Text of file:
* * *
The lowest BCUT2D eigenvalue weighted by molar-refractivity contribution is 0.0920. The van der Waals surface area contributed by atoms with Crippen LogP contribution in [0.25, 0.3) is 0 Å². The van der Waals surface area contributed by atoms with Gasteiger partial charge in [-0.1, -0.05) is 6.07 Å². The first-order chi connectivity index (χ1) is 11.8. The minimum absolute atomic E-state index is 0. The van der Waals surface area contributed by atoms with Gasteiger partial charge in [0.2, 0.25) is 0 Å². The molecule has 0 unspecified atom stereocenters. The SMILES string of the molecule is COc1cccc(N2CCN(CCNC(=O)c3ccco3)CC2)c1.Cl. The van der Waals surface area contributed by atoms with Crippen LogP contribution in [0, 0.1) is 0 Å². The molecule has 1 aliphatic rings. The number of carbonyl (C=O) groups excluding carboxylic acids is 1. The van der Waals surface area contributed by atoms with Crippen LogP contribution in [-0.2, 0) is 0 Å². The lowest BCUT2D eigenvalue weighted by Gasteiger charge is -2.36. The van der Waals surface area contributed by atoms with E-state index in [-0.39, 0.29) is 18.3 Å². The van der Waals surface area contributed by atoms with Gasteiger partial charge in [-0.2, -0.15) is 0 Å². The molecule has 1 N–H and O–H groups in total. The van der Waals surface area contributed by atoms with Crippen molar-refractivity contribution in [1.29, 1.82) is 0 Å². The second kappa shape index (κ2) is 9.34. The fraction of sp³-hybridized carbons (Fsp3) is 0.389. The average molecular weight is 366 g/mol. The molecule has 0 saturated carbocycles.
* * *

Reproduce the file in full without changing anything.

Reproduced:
The lowest BCUT2D eigenvalue weighted by molar-refractivity contribution is 0.0920. The van der Waals surface area contributed by atoms with Crippen LogP contribution in [0.25, 0.3) is 0 Å². The van der Waals surface area contributed by atoms with Gasteiger partial charge in [-0.1, -0.05) is 6.07 Å². The first-order chi connectivity index (χ1) is 11.8. The minimum absolute atomic E-state index is 0. The van der Waals surface area contributed by atoms with Gasteiger partial charge in [0.2, 0.25) is 0 Å². The molecule has 0 unspecified atom stereocenters. The SMILES string of the molecule is COc1cccc(N2CCN(CCNC(=O)c3ccco3)CC2)c1.Cl. The van der Waals surface area contributed by atoms with Crippen LogP contribution in [0, 0.1) is 0 Å². The molecule has 1 aliphatic rings. The number of carbonyl (C=O) groups excluding carboxylic acids is 1. The van der Waals surface area contributed by atoms with Crippen LogP contribution in [-0.2, 0) is 0 Å². The lowest BCUT2D eigenvalue weighted by Gasteiger charge is -2.36. The van der Waals surface area contributed by atoms with E-state index in [-0.39, 0.29) is 18.3 Å². The van der Waals surface area contributed by atoms with Gasteiger partial charge in [-0.2, -0.15) is 0 Å². The molecule has 1 N–H and O–H groups in total. The van der Waals surface area contributed by atoms with Crippen molar-refractivity contribution in [1.29, 1.82) is 0 Å². The second kappa shape index (κ2) is 9.34. The fraction of sp³-hybridized carbons (Fsp3) is 0.389. The average molecular weight is 366 g/mol. The molecule has 0 saturated carbocycles.